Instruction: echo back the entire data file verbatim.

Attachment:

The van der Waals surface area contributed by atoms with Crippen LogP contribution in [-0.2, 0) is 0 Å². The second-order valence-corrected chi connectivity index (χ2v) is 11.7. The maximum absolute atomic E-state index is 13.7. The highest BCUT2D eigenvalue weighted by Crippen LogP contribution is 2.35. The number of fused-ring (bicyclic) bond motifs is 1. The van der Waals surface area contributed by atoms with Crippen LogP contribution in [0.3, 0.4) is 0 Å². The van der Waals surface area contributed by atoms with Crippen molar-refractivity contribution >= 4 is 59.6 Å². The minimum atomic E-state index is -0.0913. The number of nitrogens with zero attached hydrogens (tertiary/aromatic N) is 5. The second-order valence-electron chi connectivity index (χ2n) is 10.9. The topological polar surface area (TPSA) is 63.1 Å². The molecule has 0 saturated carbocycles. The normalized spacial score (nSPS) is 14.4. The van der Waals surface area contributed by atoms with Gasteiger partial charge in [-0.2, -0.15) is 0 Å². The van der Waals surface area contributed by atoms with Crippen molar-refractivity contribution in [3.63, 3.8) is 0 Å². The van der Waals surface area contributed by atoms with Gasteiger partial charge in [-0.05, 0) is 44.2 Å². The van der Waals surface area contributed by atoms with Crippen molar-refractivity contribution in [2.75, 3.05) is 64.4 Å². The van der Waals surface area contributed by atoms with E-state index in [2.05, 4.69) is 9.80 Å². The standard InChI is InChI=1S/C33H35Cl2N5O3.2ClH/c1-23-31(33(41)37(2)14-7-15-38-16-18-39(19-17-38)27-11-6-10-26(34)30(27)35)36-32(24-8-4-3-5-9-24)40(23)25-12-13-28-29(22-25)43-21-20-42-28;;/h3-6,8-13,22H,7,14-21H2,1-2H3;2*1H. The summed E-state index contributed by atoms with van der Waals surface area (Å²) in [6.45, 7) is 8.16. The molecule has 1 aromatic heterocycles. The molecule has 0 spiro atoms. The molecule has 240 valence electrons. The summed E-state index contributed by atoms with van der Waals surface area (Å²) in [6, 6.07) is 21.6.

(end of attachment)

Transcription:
The van der Waals surface area contributed by atoms with Crippen LogP contribution in [-0.2, 0) is 0 Å². The second-order valence-corrected chi connectivity index (χ2v) is 11.7. The maximum absolute atomic E-state index is 13.7. The highest BCUT2D eigenvalue weighted by Crippen LogP contribution is 2.35. The number of fused-ring (bicyclic) bond motifs is 1. The van der Waals surface area contributed by atoms with Crippen LogP contribution in [0.3, 0.4) is 0 Å². The van der Waals surface area contributed by atoms with Crippen molar-refractivity contribution >= 4 is 59.6 Å². The minimum atomic E-state index is -0.0913. The number of nitrogens with zero attached hydrogens (tertiary/aromatic N) is 5. The second-order valence-electron chi connectivity index (χ2n) is 10.9. The topological polar surface area (TPSA) is 63.1 Å². The molecule has 0 saturated carbocycles. The normalized spacial score (nSPS) is 14.4. The van der Waals surface area contributed by atoms with Gasteiger partial charge in [-0.2, -0.15) is 0 Å². The van der Waals surface area contributed by atoms with Crippen molar-refractivity contribution in [3.63, 3.8) is 0 Å². The van der Waals surface area contributed by atoms with Gasteiger partial charge in [-0.05, 0) is 44.2 Å². The van der Waals surface area contributed by atoms with Crippen molar-refractivity contribution in [2.75, 3.05) is 64.4 Å². The van der Waals surface area contributed by atoms with E-state index in [2.05, 4.69) is 9.80 Å². The standard InChI is InChI=1S/C33H35Cl2N5O3.2ClH/c1-23-31(33(41)37(2)14-7-15-38-16-18-39(19-17-38)27-11-6-10-26(34)30(27)35)36-32(24-8-4-3-5-9-24)40(23)25-12-13-28-29(22-25)43-21-20-42-28;;/h3-6,8-13,22H,7,14-21H2,1-2H3;2*1H. The summed E-state index contributed by atoms with van der Waals surface area (Å²) in [6.45, 7) is 8.16. The molecule has 1 aromatic heterocycles. The molecule has 0 spiro atoms. The molecule has 240 valence electrons. The summed E-state index contributed by atoms with van der Waals surface area (Å²) in [6, 6.07) is 21.6.